We’re in the middle of a little “staycation” right now and it seemed like the perfect time to post to our pathetically out-of-date blog. As the role of Facebook has expanded in the time since we sold the house and set out on our short-circuited journey, we’ve found even less motivation to post here, but there is a place for communication beyond the sound bite character limits of status updates and comments.
In less than a month, we’ll be trading in life at our comfortable, incredibly cute, perpetually improving “big house” for the next adventure in our “little house” (the one that has wheels): a couple of weeks of sightseeing as we travel west, then three incredibly full months on the beach, enjoying our role as grandparents and camp hosts, visiting friends and family, and occasionally indulging in burritos carnitas from Taqueria Vallarta. After our time is up at Seacliff, we’re hoping to set out farther north, catching up with Bob and Helen in Cottage Grove, Oregon, stopping for a bit at Flathead Lake, Montana, continuing on to explore a route across the northern tier of states to the Upper Peninsula of Michigan for a bit of fall color and to visit family before the weather shifts and drives us south again.
Being retired and having a house within walking distance to the campground, it might seem a little ridiculous to invest the effort and expense to move the trailer down to the lake shore. It is a change of head space, as well as a different habitat. While we’re in the “big house” life takes on the focus of “normal” life: paying bills, household maintenance and projects, cooking and cleaning (okay, not so much cleaning), counting birds at the feeders, etc, etc, etc. No complaints, just acknowledgment. Visiting the campground for a few days instead of walking through it (as we do most mornings) is about shifting gears. While Laura’s calendar was clear, we hoped to have a chance to come down for three or four nights before the holiday weekend crowds descended. As fate would have it, we happened to be hanging out watching a pair of Cooper’s hawk building a nest when the folks who were in our favorite site packed up and pulled out, so we were able to walk up to the gatehouse and snag it on Monday. Woo Hoo!
We’ve been blessed this week with an opportunity to revisit the Canyon Lake that we fell in love with three years ago. The first time it was late May so we’re about a month earlier this time, but with temperatures reaching into the 90’s each day and water temperatures in the 70’s, and constant winds between 10 and 20 mph, it’s close enough. Perfect for afternoons spent on a floaty thing in the water.
For the first couple of days, the campground seemed pretty empty. Folks here will come in and rent the non-reservation sites as far ahead as they can in order to have them for prime weekends, even though in many cases they don’t use them except for a few days. We paid for two days at first, leaving the option open to extend or bail out, depending on conditions.
We’ve met new friends; Forest and Jan, who know Laura’s dad because he performed their daughter’s wedding in Michigan, Bill and Vickie who live in the U.P. of Michigan (we’re hoping to visit them next fall!), and reconnected with Amy and Richard who we met in the campground last year while we were out walking dogs. They joined us for Thanksgiving dinner and now we’re looking forward to Easter dinner with them. Interestingly, I’ve found that I am more social in campgrounds than I am at home.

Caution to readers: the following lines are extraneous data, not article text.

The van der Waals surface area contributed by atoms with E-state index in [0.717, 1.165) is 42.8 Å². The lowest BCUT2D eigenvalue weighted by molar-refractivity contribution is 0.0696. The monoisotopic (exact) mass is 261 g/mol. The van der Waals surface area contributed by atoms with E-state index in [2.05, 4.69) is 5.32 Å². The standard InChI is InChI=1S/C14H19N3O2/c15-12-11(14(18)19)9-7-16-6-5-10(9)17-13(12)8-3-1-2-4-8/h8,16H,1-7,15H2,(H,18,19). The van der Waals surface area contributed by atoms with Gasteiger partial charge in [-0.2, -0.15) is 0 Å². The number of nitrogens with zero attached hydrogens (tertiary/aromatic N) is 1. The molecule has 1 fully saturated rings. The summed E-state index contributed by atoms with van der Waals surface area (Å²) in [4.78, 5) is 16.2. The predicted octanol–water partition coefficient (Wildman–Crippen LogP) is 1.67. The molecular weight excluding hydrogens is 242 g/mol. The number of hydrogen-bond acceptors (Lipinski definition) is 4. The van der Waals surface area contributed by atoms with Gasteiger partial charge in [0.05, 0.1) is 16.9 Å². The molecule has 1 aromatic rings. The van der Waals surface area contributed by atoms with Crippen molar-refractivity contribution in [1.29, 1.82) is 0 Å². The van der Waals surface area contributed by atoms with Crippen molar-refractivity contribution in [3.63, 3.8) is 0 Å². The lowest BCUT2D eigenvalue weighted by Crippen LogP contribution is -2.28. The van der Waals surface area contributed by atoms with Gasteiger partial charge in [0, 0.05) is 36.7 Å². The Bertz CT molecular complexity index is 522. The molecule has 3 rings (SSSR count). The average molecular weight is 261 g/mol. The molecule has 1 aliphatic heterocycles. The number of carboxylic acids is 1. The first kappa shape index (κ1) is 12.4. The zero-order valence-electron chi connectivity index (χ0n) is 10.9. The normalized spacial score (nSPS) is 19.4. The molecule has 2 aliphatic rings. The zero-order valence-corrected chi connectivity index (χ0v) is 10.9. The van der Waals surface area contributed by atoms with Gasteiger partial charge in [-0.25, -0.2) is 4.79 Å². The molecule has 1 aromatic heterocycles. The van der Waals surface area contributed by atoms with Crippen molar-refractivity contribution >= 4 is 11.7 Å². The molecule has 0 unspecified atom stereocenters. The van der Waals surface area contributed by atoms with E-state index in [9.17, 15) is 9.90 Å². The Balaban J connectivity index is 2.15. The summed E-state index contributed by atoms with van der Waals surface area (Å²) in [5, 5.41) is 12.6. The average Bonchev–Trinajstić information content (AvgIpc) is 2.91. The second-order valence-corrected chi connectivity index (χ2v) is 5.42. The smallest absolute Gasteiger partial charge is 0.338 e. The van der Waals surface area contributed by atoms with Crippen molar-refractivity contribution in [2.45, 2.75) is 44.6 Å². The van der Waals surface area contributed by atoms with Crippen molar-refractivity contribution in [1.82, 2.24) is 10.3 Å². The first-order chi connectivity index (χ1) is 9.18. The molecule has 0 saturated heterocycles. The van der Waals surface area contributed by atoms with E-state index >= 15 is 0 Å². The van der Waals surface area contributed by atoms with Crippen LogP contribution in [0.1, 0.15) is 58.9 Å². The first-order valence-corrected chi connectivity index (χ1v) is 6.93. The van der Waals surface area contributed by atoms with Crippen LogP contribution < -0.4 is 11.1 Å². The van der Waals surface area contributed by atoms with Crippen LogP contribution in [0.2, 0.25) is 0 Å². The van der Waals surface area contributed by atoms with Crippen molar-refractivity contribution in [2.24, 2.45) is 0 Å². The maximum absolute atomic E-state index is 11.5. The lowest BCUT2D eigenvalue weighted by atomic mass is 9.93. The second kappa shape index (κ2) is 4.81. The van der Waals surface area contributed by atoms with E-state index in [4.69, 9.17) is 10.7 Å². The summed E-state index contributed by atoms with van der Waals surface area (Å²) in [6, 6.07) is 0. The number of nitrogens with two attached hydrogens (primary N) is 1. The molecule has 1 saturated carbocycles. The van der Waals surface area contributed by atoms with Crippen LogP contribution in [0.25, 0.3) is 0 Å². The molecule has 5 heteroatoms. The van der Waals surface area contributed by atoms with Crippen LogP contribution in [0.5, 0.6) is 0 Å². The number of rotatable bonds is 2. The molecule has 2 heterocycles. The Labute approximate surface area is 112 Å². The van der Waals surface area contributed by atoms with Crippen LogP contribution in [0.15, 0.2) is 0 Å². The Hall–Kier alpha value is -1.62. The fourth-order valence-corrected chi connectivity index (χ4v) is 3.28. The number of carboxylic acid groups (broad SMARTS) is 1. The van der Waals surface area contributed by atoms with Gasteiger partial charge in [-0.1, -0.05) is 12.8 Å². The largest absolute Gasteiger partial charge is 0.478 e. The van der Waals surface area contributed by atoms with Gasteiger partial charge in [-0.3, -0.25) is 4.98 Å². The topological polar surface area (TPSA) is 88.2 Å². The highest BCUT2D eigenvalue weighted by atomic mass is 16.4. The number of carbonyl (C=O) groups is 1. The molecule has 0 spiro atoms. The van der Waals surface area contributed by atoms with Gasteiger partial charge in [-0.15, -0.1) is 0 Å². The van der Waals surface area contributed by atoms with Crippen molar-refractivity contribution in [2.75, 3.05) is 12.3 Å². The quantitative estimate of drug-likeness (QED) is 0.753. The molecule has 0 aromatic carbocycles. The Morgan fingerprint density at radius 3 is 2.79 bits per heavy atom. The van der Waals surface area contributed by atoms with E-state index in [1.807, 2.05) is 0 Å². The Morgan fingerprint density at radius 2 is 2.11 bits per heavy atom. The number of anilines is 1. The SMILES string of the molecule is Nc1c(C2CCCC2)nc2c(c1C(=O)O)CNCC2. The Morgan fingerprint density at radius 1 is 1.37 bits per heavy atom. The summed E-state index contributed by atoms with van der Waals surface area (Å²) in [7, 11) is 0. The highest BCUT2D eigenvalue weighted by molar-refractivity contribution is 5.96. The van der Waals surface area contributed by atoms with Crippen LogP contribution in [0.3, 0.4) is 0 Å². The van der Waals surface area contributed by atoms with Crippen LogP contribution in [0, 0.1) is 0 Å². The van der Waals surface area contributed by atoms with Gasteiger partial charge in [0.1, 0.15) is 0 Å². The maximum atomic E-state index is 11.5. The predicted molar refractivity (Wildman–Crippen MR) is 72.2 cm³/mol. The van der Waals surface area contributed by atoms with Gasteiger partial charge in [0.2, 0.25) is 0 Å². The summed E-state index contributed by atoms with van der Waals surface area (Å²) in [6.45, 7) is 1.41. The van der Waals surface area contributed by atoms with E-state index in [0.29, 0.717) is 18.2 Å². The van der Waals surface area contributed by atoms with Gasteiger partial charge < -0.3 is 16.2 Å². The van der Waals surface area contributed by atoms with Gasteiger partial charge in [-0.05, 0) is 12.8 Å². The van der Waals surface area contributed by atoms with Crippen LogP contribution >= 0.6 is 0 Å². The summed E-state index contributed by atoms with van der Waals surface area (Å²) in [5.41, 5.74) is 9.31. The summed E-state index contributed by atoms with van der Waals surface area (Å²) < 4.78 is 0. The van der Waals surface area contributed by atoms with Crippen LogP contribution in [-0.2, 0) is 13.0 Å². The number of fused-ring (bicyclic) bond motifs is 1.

The weekend has come, the campground is as full as it gets, and we haven’t found motivation to leave. The first time we were here, we fantasized about having a pontoon boat to get out on the lake. This time, our humble pontoon is moored a few campsites away.
The day we arrived in this spot in 2008, Laura made a proclamation that is as true today as it was then: “I LOVE it here, I feel like I’m on vacation!”
Adding my two cents to Steve’s post from yesterday … we also had a good time with Joc and Bill yesterday afternoon. The highlight for me was “tubing” from our campsite to the boat ramp with Joc … it was fun to have someone to play in the water with! And in the continuing small world theme, when Joc and I returned from our float, Neil and Salty, from the next loop over, were in our campsite with Bill and Steve. We just met them this weekend but Salty and I know some of the same people, and it turns out Joc and Salty are in the same hiking group. Yes, it is a small world after all!
I just have to say I am very jealous. Enjoyed your post and glad you had such a great week!
Enjoyed this several times. Thanks to both of you. I just want to be there to share it. You do seem to have a small world. Loved the photos. Glad you got to stay all week. love you both, mom
There are a few new photos in the gallery from this week too, Mom. A couple of Noche, the sunset over camp, and one of Vickie and Bill from the U.P.
I can understand the ease of establishing social contacts outside the home…those dang walls are gone and you have to interact, luckily! Seems your small house manages to ‘streamline’ your life into the really important things….meeting old and new friends, having fun, enjoying another great sunset/sunrise…just “being”. All very enviable. Many of us would love the life of a ‘gypsy’. Aren’t you lucky to have both….roots to support you while your wings give you flight!